NotesFAQContact Us
Search Tips
Back to results
ERIC Number: EJ1061786
Record Type: Journal
Publication Date: 2015
Pages: 14
Abstractor: ERIC
ISSN: ISSN-1933 8341
An Assessment of GIS Use for Teaching in Rwandan Secondary Schools
Akinyemi, Felicia O.
Geography Teacher, v12 n1 p27-40 2015
Technology has transformed how teachers and students search, access, use, analyze, and present information in and outside the classroom. Among the numerous technologies creating opportunities and changes in education is Geographic Information Systems (GIS; Kerski et al. 2013). Over the years, GIS in secondary school programs has been introduced mostly in developed countries. The introduction of GIS in secondary schools is recent in Rwanda (Forster et al. 2012; Akinyemi 2014) as in most other African countries such as South Africa (Eksteen et al. 2012) and Uganda (Ayorekire and Twinomuhangi 2012). Although GIS has great potential for the teaching and learning of Arts (Humanities), Science, and Social Science subjects at the secondary school level, the use of GIS is not as widespread as would be expected (Kerski et al. 2013). Studies have reported different context specific challenges which prevent the effective use of GIS in schools (Kim et al. 2011; Eksteen et al. 2012; Ayorekire and Twinomuhangi 2012; Kerski et al. 2013). Some challenges are inadequacy of teacher education on technology use, lack of Information and Communication Technology (ICT) equipment in schools, unavailability of user-friendly software and the cost of software which is often beyond the means of most schools (Bednarz and van der Schee 2006; Walden University 2010). Studies have shown that inadequate GIS knowledge and skills among teachers, time constraints, and not understanding how GIS can be used effectively in the classroom are some of the major impediments to its use in schools (Kinniburgh 2008; Höhnle et al. 2011; Kerski et al. 2013). Focusing on Rwandan secondary schools, this study examines constraints in the implementation of GIS. In Rwanda, GIS is integrated in the national ICT curriculum for the lower secondary level, that is, S1-S3 (equivalent to Grades 7-9). There are plans to also integrate GIS in the upper secondary school (S4-S6 equivalent to Grades 10-12) ICT curriculum in the future (Forster et al. 2012). GIS is not a stand-alone subject in this context but it is integrated within ICT which is a cross-cutting subject that is offered to all students. The Rwandan case shows that the choice of teaching with GIS or teaching about GIS is mainly determined by how GIS is positioned in schools' curriculum. This study examines the extent of GIS utilization in teaching six years after GIS was introduced in secondary schools in Rwanda. Teachers' use of GIS and the challenges they face in teaching with GIS in schools are identified. As Rwanda exemplifies a developing country context, recommendations made for the effective implementation of GIS for teaching and learning in schools will be applicable to other countries with similar circumstances as these challenges are not unique.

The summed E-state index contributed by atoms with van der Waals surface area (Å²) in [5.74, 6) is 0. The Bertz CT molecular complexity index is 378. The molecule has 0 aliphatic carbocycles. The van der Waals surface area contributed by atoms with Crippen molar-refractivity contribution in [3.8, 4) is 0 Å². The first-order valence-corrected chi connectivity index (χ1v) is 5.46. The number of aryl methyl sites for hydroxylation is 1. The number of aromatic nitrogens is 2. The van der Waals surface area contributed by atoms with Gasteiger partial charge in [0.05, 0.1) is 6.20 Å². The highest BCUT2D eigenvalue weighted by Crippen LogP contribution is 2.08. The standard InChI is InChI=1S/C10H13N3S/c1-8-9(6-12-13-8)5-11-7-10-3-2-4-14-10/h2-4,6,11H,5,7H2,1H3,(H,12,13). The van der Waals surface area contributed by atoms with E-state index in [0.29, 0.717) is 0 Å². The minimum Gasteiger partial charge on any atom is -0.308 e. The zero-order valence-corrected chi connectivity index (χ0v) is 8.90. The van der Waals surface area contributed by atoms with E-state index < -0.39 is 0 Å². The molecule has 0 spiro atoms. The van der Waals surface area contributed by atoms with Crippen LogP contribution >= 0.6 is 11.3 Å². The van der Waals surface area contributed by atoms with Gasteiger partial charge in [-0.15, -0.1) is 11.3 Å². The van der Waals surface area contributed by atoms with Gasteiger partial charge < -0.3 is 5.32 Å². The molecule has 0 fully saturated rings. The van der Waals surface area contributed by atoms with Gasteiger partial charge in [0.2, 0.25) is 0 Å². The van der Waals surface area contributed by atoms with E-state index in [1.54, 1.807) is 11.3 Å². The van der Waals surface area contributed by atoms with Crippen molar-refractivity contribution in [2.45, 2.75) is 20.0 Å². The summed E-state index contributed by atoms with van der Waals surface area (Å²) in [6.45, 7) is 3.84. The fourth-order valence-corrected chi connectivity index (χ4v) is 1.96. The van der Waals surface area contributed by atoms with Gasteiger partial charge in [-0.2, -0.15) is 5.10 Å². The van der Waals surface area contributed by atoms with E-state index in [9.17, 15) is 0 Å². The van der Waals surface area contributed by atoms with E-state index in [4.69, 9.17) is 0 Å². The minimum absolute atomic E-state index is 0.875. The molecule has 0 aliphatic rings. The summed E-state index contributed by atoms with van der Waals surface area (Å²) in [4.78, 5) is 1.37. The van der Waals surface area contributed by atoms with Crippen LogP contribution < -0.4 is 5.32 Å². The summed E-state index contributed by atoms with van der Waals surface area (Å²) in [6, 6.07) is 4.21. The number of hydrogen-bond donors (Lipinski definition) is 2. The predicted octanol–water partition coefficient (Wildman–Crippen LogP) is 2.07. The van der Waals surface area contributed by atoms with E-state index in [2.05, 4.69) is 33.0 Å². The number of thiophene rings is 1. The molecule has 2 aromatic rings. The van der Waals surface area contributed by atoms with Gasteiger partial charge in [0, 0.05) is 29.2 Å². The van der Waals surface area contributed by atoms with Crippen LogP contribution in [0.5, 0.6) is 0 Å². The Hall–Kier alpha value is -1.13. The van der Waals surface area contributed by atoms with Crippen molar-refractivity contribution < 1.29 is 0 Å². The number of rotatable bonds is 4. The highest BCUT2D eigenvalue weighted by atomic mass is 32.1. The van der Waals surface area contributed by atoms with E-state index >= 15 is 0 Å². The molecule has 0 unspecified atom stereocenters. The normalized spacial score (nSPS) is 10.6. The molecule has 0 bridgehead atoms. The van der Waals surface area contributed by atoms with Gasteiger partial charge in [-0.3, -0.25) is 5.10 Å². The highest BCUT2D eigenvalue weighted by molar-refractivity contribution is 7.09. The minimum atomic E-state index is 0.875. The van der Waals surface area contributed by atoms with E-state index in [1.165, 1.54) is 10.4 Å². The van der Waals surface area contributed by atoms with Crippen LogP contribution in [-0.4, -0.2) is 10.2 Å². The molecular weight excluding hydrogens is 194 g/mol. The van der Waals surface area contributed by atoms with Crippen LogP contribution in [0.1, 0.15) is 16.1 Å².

Routledge. Available from: Taylor & Francis, Ltd. 325 Chestnut Street Suite 800, Philadelphia, PA 19106. Tel: 800-354-1420; Fax: 215-625-2940; Web site:
Publication Type: Journal Articles; Reports - Research
Education Level: Secondary Education
Audience: N/A
Language: English
Sponsor: N/A
Authoring Institution: N/A
Identifiers - Location: Rwanda